Chuck Koplinski: 'Zero Dark Thirty' cold, yet fascinating procedural

Chuck Koplinski: 'Zero Dark Thirty' cold, yet fascinating procedural

Fascinating, yet cold, Kathryn Bigelow's "Zero Dark Thirty" proves to be a film that you'll end up admiring more than liking. Chronicling the United States' efforts to capture Osama bin Laden, the project was in production before the terrorist's death at the hands of Navy SEALs, necessitating a complete restructuring of the movie. It continues to make news on its own, named by various movie critics and organizations as the best film of 2012 and is the focus of a Senate investigation to see if the CIA shared sensitive information with Bigelow and screenwriter Mark Boal. You can't buy publicity like this — as if it were needed — as there is an inherent fascination by many to find out how one of the seminal events of our time came to be.

The film gets off to a gripping start as we hear the audio of many frantic phone calls made by people trapped in the World Trade Center during the attacks on 9/11. This is done against a blank black screen, and it's a chilling, effective reminder of the horror of that day and serves as the catalyst for the movie's main character Maya (Jessica Chastain), a low-level CIA operative eager to work her way up the ladder. Transferred to Pakistan, she immediately immerses herself in the culture and her agency's methods, attempting to piece together bits of information from various sources in order to ascertain bin Laden's whereabouts.

Maya realizes this is like searching for a needle in a haystack as the terrorist has successfully covered his tracks, and his followers prove to be a tight-lipped bunch. However, after hearing one of their sources speak of couriers who take and deliver messages to and from bin Laden to the outside world, she focuses on finding the identity of this man, reasoning that if they can, he will lead them to the terrorist's hiding place. Maya's direct superior Bradley (Kyle Chandler) is less than impressed with this theory, but her colleague Dan (Jason Clarke) pulls some strings to help her, even after the lead seemingly goes dead.

To be sure, this is a fascinating procedural drama as we witness the arduous, frustrating and deadly process these agents go through. The script, based on first-hand accounts, provides a thorough look at the 10-year process Maya endures, and it proves jarring, as the film is punctuated with al-Qaida terrorist attacks that take place during that decade. Bigelow stages these in a startling manner, underscoring their random nature and the carnage that ensues.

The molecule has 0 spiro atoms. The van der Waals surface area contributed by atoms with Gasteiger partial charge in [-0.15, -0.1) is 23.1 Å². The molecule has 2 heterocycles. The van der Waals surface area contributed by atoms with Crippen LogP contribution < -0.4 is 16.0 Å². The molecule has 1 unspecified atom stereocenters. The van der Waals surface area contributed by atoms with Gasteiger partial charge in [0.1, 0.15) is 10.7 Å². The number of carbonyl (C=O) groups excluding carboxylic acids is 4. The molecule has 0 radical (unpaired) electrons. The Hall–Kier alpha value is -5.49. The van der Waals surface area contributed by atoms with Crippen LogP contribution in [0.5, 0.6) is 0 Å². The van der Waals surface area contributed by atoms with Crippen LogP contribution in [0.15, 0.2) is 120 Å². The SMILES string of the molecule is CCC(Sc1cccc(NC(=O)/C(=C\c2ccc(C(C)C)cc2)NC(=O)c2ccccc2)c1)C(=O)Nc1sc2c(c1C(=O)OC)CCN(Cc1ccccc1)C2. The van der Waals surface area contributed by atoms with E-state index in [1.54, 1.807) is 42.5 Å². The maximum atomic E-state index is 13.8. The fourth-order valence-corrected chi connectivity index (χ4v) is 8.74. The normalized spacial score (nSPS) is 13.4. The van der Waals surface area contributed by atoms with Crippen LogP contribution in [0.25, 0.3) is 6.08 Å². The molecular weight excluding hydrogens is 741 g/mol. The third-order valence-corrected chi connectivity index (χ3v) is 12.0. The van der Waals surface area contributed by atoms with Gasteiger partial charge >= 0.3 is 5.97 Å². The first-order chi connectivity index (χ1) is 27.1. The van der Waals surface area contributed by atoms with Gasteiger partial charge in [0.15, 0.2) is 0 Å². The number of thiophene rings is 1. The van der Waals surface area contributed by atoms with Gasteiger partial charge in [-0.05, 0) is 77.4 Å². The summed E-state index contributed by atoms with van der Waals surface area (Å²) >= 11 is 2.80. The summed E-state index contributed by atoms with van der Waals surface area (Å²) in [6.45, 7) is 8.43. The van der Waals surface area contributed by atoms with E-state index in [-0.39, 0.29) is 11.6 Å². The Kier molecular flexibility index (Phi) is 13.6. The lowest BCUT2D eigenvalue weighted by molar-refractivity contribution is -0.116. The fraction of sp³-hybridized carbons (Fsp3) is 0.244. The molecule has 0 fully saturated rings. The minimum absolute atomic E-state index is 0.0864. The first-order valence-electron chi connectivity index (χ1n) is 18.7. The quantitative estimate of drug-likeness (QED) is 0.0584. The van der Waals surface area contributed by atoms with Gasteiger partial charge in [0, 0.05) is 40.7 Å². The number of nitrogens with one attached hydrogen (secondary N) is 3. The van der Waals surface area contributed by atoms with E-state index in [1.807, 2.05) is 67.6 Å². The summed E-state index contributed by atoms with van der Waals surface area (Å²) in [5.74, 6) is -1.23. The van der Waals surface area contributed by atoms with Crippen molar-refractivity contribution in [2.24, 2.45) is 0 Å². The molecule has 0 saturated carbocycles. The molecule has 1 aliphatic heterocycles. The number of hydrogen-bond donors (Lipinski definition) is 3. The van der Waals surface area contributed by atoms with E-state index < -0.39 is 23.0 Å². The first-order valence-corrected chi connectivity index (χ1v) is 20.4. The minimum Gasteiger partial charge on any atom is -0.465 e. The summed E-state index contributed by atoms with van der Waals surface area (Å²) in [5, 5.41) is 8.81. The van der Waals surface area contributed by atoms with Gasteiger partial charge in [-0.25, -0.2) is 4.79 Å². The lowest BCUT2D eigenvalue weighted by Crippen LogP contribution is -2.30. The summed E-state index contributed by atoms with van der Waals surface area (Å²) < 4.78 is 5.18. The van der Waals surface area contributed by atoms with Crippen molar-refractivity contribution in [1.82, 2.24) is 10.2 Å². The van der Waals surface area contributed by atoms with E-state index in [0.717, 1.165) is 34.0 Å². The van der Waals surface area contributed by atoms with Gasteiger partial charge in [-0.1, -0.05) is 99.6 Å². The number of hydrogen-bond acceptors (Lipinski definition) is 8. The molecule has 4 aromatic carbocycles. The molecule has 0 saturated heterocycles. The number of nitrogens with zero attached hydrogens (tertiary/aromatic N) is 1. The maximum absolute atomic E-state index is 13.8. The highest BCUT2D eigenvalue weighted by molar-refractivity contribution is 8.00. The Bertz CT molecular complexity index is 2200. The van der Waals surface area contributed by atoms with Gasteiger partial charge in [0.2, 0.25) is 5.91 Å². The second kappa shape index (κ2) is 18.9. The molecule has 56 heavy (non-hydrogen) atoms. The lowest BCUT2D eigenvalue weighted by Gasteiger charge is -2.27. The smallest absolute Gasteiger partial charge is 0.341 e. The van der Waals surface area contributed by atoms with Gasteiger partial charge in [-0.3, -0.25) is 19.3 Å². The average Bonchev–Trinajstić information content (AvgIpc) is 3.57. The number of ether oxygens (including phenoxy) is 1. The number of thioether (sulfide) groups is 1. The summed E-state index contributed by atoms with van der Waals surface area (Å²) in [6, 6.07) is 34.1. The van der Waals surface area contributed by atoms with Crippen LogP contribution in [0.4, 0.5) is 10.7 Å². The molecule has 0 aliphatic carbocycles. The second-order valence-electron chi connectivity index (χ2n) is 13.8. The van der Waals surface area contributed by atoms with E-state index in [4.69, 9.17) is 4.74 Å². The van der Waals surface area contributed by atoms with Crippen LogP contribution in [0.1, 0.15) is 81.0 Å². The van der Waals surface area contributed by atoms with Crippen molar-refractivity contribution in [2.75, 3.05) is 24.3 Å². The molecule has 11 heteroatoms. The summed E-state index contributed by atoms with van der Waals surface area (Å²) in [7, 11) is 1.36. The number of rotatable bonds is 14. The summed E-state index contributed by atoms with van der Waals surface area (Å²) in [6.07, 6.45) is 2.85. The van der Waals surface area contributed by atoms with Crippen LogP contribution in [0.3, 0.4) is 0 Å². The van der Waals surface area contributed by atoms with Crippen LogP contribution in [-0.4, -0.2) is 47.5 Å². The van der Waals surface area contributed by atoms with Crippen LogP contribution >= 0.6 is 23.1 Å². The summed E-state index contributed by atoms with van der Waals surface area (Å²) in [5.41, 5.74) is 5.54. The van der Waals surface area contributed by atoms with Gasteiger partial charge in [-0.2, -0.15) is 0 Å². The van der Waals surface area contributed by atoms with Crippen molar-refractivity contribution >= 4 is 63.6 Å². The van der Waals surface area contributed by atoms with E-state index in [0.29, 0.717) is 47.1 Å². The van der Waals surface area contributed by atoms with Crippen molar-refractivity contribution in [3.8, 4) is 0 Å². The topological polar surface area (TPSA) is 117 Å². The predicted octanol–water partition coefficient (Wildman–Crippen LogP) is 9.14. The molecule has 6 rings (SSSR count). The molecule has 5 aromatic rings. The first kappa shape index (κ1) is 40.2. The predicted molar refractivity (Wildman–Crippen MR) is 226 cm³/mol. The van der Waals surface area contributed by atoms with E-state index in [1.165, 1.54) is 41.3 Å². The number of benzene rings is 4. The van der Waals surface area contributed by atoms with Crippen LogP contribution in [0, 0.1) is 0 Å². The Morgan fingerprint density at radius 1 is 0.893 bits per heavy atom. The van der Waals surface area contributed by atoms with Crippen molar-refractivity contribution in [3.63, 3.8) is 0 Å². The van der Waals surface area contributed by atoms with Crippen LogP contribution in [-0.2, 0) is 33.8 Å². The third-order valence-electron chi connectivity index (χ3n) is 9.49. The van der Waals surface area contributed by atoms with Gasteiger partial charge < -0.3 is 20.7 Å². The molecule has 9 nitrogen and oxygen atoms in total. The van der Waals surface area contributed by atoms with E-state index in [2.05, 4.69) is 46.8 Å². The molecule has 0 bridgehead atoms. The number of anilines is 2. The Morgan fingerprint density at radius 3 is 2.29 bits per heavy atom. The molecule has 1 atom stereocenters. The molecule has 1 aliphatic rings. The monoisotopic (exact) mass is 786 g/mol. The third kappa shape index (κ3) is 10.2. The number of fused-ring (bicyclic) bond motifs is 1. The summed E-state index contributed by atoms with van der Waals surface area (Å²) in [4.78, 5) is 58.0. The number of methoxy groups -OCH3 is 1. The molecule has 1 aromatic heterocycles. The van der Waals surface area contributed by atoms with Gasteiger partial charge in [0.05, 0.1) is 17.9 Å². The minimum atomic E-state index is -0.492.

This is not for the weak-of-heart, and neither are the torture scenes early in the film. Bigelow and Boal pull no punches in showing the extreme measures our operatives resorted to in extracting information, as we witness waterboarding and other heinous exercises. The movie casts no judgment on these agents or the government, viewing these actions as ends justifying the means toward stopping greater tragedies from occurring.

Without question, the film is engaging, but it's a cold exercise, personified by the protagonist, who goes from being meek to a crimson-haired avenger who stops at nothing to track down bin Laden, making sure she gets full credit along the way. Chastain is a fine actress, and there's very little gradation in her performance, which is initially off-putting. However, it all for a greater purpose is a reflection of ourselves in the wake of 9/11. Cold, guarded, weary and full of vengeance, she is our surrogate in this hunt, and it's implied that bin Laden's demise leaves her feeling less than complete as the act is hardly equal to the terror he had precipitated. Perhaps this was inevitable, and it proves to be an interesting and unsettling commentary on what we've become as it paints a portrait of isolation and contained fury that's chilling and all-too-accurate.

‘Zero Dark Thirty’

(3 1/2 stars out of 4)

Cast: Jessica Chastain, Jason Clarke, Joel Edgerton, Chris Pratt, Kyle Chandler, Jennifer Ehle, Harold Perrineau, Mark Strong, Mark Duplass and James Gandolfini.

Directed by Kathryn Bigelow; produced by Mark Boal, Megan Ellison and Bigelow; written by Boal.

A Columbia Pictures release. 157 minutes. Rated R (strong violence, brutal disturbing images and language).  At AMC Village Mall 6 and Savoy 16.

Also new in theaters

Acts of kindness buoy harrowing "Impossible." (3 1/2 stars out of 4)

Director Juan Antonio Bayona puts us through the wringer with "The Impossible," a harrowing film recounting one family's improbable survival of the 2004 tsunami that occurred in the Indian Ocean. Employing cutting-edge special effects and an unflinching approach toward recreating the severity of the disaster which claimed an estimated 230,000 lives and displaced 1.7 million others, the film succeeds in capturing the sense of hopelessness that faced those who survived this catastrophe, only underscoring how miraculous it was that the family in question survived in tact.